BBSRC and NC3Rs invest in next generation non-animal technologies

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BBSRC and NC3Rs have invested £4.7 million in 24 new projects focusing on alternatives to in vivo models in bioscience research.

The Biotechnology and Biological Sciences Research Council (BBSRC) and National Centre for the Replacement, Refinement and Reduction of Animals in Research (NC3Rs) have invested £3.7 million to develop the next generation of non-animal technologies (NATs).

UK Research and Innovation invested a further £1 million as part of its commitment to secure better health, ageing and wellbeing through the development of non-animal technologies to support ageing research.

Meeting research needs

Researchers highlighted a need for NATs that better model complex physiology through a recent survey report published by BBSRC and the Physiological Society.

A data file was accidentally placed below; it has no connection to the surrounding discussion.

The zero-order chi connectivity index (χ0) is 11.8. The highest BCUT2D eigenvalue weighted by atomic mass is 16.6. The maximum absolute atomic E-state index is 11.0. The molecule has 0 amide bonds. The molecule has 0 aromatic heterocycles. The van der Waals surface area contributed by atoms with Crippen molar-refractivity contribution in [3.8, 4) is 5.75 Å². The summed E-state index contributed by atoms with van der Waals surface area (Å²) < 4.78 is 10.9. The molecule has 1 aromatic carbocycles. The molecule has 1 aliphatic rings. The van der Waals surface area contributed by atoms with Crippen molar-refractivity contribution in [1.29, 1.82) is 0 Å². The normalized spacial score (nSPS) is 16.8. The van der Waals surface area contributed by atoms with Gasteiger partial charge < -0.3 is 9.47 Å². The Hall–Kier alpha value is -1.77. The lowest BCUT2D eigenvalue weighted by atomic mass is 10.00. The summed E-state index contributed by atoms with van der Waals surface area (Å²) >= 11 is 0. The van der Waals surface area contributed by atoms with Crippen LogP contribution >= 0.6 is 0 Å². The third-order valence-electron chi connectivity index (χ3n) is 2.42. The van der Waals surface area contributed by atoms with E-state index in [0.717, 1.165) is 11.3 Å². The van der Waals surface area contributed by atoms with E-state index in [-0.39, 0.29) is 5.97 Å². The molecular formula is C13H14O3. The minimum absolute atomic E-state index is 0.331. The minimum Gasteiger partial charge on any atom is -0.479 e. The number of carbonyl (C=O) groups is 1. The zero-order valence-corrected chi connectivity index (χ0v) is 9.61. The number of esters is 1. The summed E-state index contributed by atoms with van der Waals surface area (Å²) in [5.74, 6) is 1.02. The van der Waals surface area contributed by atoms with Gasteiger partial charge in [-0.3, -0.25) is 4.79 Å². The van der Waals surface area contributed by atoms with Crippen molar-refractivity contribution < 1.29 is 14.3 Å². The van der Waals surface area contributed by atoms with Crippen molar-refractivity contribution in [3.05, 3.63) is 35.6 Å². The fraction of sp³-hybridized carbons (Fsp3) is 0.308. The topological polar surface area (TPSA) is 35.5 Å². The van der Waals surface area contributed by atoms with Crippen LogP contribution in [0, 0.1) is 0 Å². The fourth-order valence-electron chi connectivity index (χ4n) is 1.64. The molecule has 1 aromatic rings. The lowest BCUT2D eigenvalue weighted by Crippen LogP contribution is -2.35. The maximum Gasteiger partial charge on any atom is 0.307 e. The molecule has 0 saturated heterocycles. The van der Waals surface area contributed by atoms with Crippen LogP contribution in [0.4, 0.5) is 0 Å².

The new investment addresses this need by combining:

  • BBSRC’s remit to fund tools and technologies underpinning biological research
  • NC3Rs mission to pioneer better science by supporting predictive, reproducible and cost-effective alternatives to the use of animals in research

The 24 projects awarded funding cover a wide range of disciplines and model types, including:

  • human stem cell organoid systems
  • vascularised organ-on-a-chip models
  • novel in silico frameworks

Projects will focus either on the development of new NATs or enhancing confidence in existing technologies by improving the physiological relevance, throughput or breadth of application of current models.

Stimulating adoption and translation

A third of the projects will also feature an industrial project partner.

This will help address the lag between the development of a new technology and its adoption into routine use.

It will also help stimulate the translation and commercialisation of NATs.

Improving human and animal health

Dr Amanda Collis, Executive Director for Research Strategy and Programmes at BBSRC, said:

BBSRC welcomed the opportunity to work in partnership with NC3Rs to deliver this strategic programme.

This latest investment builds upon our well-established relationship and collaborative history of joint funding to drive research and innovation in the 3Rs.

It will also further enhance our understanding of the fundamental biological mechanisms of healthy systems across the whole life course.